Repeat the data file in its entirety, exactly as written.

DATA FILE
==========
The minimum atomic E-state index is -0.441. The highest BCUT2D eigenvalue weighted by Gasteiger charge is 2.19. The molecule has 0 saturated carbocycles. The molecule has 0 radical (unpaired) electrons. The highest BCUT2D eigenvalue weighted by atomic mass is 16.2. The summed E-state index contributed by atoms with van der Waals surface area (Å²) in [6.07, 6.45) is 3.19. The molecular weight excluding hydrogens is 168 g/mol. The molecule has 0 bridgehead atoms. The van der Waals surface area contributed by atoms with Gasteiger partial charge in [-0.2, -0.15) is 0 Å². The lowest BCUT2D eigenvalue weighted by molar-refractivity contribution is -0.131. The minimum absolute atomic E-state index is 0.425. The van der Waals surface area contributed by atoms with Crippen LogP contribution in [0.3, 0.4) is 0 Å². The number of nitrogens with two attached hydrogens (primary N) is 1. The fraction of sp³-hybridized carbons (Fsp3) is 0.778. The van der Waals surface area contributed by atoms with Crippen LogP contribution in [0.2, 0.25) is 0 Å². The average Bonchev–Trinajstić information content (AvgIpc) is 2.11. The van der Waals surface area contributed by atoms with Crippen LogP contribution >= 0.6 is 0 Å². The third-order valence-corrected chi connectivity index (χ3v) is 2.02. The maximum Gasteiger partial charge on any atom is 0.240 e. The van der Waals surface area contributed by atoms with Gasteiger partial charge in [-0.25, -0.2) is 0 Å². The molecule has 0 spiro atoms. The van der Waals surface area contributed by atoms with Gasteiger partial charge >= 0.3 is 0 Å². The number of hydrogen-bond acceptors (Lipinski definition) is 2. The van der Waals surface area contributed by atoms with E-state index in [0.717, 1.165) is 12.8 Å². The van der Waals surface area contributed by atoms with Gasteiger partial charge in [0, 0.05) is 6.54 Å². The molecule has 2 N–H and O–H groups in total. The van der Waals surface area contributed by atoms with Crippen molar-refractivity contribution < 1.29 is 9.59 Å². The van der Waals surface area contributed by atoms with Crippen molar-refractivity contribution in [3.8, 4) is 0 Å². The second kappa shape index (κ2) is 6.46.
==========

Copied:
The minimum atomic E-state index is -0.441. The highest BCUT2D eigenvalue weighted by Gasteiger charge is 2.19. The molecule has 0 saturated carbocycles. The molecule has 0 radical (unpaired) electrons. The highest BCUT2D eigenvalue weighted by atomic mass is 16.2. The summed E-state index contributed by atoms with van der Waals surface area (Å²) in [6.07, 6.45) is 3.19. The molecular weight excluding hydrogens is 168 g/mol. The molecule has 0 bridgehead atoms. The van der Waals surface area contributed by atoms with Gasteiger partial charge in [-0.2, -0.15) is 0 Å². The lowest BCUT2D eigenvalue weighted by molar-refractivity contribution is -0.131. The minimum absolute atomic E-state index is 0.425. The van der Waals surface area contributed by atoms with Crippen LogP contribution in [0.3, 0.4) is 0 Å². The number of nitrogens with two attached hydrogens (primary N) is 1. The fraction of sp³-hybridized carbons (Fsp3) is 0.778. The van der Waals surface area contributed by atoms with Crippen LogP contribution in [0.2, 0.25) is 0 Å². The average Bonchev–Trinajstić information content (AvgIpc) is 2.11. The van der Waals surface area contributed by atoms with Crippen LogP contribution >= 0.6 is 0 Å². The third-order valence-corrected chi connectivity index (χ3v) is 2.02. The maximum Gasteiger partial charge on any atom is 0.240 e. The van der Waals surface area contributed by atoms with Gasteiger partial charge in [-0.25, -0.2) is 0 Å². The molecule has 0 spiro atoms. The van der Waals surface area contributed by atoms with Gasteiger partial charge >= 0.3 is 0 Å². The number of hydrogen-bond acceptors (Lipinski definition) is 2. The van der Waals surface area contributed by atoms with E-state index in [0.717, 1.165) is 12.8 Å². The van der Waals surface area contributed by atoms with Gasteiger partial charge in [0, 0.05) is 6.54 Å². The molecule has 2 N–H and O–H groups in total. The van der Waals surface area contributed by atoms with Crippen molar-refractivity contribution < 1.29 is 9.59 Å². The van der Waals surface area contributed by atoms with Crippen molar-refractivity contribution in [3.8, 4) is 0 Å². The second kappa shape index (κ2) is 6.46.